|“Fear not, for I have redeemed you;
I have called you by name, you are mine.”
Dixie Lay Oldham was born March 16, 1914 in Kilbourne, Louisiana. She was a graduate of Kilbourne High School and attended Northwestern State University. Her husband, Reverend John Robert Oldham, preceded her in death. Two daughters, Pamela Oldham Guagliardo and Constance Oldham Nesbit; a foster daughter, Billie Blouin; two sons, R. Warren Oldham and Henry L. Oldham; two sisters, Verdice Matheny and Norma Russell; 14 grandchildren and 13 great grandchildren survive her. Dixie died January 3, 2003 in Baton Rouge as a result of injuries sustained in an automobile accident. She was a member of Retired Minister’s Spouses, Broadmoor New Spirit Sunday School Class, Statewide Youth Ministry, Broadmoor’s Prime O’ Life, and Kairos Prison Ministry.
Dixie and John were charter members of Broadmoor United Methodist Church and were very active until John felt the call to ministry. He was appointed to Grand River in the Baton Rouge District and they served there for 17 years before being appointed to the Bernice/Beech Grove/Summerfield Charge. After three years there, they served the Doyline/Sibley charge until John’s retirement. They lived in Bernice for several years before returning to Baton Rouge and to Broadmoor United Methodist Church.
They were known for years for their work in youth camps at Istrouma as well as at several statewide experiences. Dixie was best known for her creative crafts and craft activities. Someone once said that Ms. Dixie could make anything with a pinecone and a piece of string. Dixie never realized the impact she had on so many lives. She showed such selfless, sacrificial, forgiving love that all God’s children were drawn to her, whether as the “mother” of the Gospel choir or at a Kairos weekend. Her sweet smile, her poise, her youthfulness and her wisdom were all a part of what made Dixie so special.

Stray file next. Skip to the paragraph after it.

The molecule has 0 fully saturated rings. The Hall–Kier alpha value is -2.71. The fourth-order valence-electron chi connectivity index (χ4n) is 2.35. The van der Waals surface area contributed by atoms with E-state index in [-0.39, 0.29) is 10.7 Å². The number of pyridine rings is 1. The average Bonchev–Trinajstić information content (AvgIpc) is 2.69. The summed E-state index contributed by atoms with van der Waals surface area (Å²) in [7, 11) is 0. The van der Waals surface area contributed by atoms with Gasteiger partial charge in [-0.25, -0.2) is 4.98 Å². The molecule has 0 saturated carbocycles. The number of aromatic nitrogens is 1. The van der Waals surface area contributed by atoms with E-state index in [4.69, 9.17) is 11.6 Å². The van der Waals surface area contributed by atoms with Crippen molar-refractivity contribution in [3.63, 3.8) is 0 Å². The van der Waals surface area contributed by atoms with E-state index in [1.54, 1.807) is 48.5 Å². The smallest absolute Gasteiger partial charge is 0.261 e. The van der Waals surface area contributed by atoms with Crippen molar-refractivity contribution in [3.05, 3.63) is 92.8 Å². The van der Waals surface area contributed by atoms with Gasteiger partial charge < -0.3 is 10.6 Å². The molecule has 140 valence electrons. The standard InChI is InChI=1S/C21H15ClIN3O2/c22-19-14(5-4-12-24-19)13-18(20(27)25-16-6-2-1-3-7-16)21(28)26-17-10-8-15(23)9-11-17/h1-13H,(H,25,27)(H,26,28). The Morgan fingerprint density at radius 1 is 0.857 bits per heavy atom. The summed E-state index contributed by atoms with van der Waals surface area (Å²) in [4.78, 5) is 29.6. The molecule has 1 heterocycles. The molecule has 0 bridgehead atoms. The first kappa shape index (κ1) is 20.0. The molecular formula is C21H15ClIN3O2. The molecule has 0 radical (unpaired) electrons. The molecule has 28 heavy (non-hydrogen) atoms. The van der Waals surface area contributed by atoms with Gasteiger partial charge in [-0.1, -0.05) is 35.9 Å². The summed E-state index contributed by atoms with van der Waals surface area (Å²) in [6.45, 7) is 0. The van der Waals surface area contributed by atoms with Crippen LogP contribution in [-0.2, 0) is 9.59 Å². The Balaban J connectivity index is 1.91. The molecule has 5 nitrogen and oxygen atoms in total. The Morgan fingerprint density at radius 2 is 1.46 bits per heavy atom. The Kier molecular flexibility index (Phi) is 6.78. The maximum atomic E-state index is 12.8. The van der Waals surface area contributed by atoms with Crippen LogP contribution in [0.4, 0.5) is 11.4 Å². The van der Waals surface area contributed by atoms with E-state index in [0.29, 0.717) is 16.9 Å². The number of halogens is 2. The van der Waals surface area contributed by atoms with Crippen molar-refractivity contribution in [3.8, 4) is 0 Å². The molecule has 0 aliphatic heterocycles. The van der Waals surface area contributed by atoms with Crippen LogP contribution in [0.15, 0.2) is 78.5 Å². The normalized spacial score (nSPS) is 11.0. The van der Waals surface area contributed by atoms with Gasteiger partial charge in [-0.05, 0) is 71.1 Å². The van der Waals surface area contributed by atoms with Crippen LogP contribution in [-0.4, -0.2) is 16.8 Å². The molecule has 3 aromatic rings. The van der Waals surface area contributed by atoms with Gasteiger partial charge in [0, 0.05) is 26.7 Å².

She loved to sing and was a member of the Broadmoor Gospel Choir and the Broadmoor Saints Alive Choir. At the families’ request, the Gospel choir sang at her funeral, which was a true celebration of her life. Dr. Robert Burgess commented that Dixie’s funeral was the first one he had ever officiated where a set of drums was played and the choir received a standing ovation!
Dixie said that she never had much to leave her children in the way of inheritance. But her children and all who knew her would say that she left them with something far more valuable – an example of how to love by word and deed and how to live as a true disciple of Jesus Christ.